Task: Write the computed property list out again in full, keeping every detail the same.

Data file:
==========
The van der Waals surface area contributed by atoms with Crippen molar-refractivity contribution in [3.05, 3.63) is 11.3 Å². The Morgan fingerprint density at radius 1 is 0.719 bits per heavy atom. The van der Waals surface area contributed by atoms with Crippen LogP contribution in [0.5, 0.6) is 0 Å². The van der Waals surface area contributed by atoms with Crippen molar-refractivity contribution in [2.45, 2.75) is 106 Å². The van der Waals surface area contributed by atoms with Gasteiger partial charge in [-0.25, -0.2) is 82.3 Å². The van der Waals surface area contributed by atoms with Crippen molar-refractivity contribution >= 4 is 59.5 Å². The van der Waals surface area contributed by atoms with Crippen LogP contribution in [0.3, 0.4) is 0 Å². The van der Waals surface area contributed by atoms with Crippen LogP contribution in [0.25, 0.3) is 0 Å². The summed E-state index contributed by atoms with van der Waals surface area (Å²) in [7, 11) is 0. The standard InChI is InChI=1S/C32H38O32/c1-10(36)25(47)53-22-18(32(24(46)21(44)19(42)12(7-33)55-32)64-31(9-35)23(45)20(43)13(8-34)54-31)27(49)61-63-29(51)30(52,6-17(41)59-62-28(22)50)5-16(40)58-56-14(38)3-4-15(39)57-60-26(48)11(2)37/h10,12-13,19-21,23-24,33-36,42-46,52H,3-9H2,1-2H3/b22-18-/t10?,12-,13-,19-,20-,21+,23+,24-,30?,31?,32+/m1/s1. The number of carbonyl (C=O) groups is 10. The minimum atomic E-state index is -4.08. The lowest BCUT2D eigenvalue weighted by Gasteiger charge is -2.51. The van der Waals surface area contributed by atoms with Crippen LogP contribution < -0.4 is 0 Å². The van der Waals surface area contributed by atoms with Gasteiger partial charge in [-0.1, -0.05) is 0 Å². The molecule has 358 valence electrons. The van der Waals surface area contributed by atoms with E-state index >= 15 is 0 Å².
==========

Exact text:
The van der Waals surface area contributed by atoms with Crippen molar-refractivity contribution in [3.05, 3.63) is 11.3 Å². The Morgan fingerprint density at radius 1 is 0.719 bits per heavy atom. The van der Waals surface area contributed by atoms with Crippen LogP contribution in [0.5, 0.6) is 0 Å². The van der Waals surface area contributed by atoms with Crippen molar-refractivity contribution in [2.45, 2.75) is 106 Å². The van der Waals surface area contributed by atoms with Gasteiger partial charge in [-0.25, -0.2) is 82.3 Å². The van der Waals surface area contributed by atoms with Crippen molar-refractivity contribution >= 4 is 59.5 Å². The van der Waals surface area contributed by atoms with Crippen LogP contribution in [0.3, 0.4) is 0 Å². The van der Waals surface area contributed by atoms with Crippen LogP contribution in [0.25, 0.3) is 0 Å². The summed E-state index contributed by atoms with van der Waals surface area (Å²) in [7, 11) is 0. The standard InChI is InChI=1S/C32H38O32/c1-10(36)25(47)53-22-18(32(24(46)21(44)19(42)12(7-33)55-32)64-31(9-35)23(45)20(43)13(8-34)54-31)27(49)61-63-29(51)30(52,6-17(41)59-62-28(22)50)5-16(40)58-56-14(38)3-4-15(39)57-60-26(48)11(2)37/h10,12-13,19-21,23-24,33-36,42-46,52H,3-9H2,1-2H3/b22-18-/t10?,12-,13-,19-,20-,21+,23+,24-,30?,31?,32+/m1/s1. The number of carbonyl (C=O) groups is 10. The minimum atomic E-state index is -4.08. The lowest BCUT2D eigenvalue weighted by Gasteiger charge is -2.51. The van der Waals surface area contributed by atoms with Crippen LogP contribution < -0.4 is 0 Å². The van der Waals surface area contributed by atoms with Gasteiger partial charge in [-0.1, -0.05) is 0 Å². The molecule has 358 valence electrons. The van der Waals surface area contributed by atoms with E-state index >= 15 is 0 Å².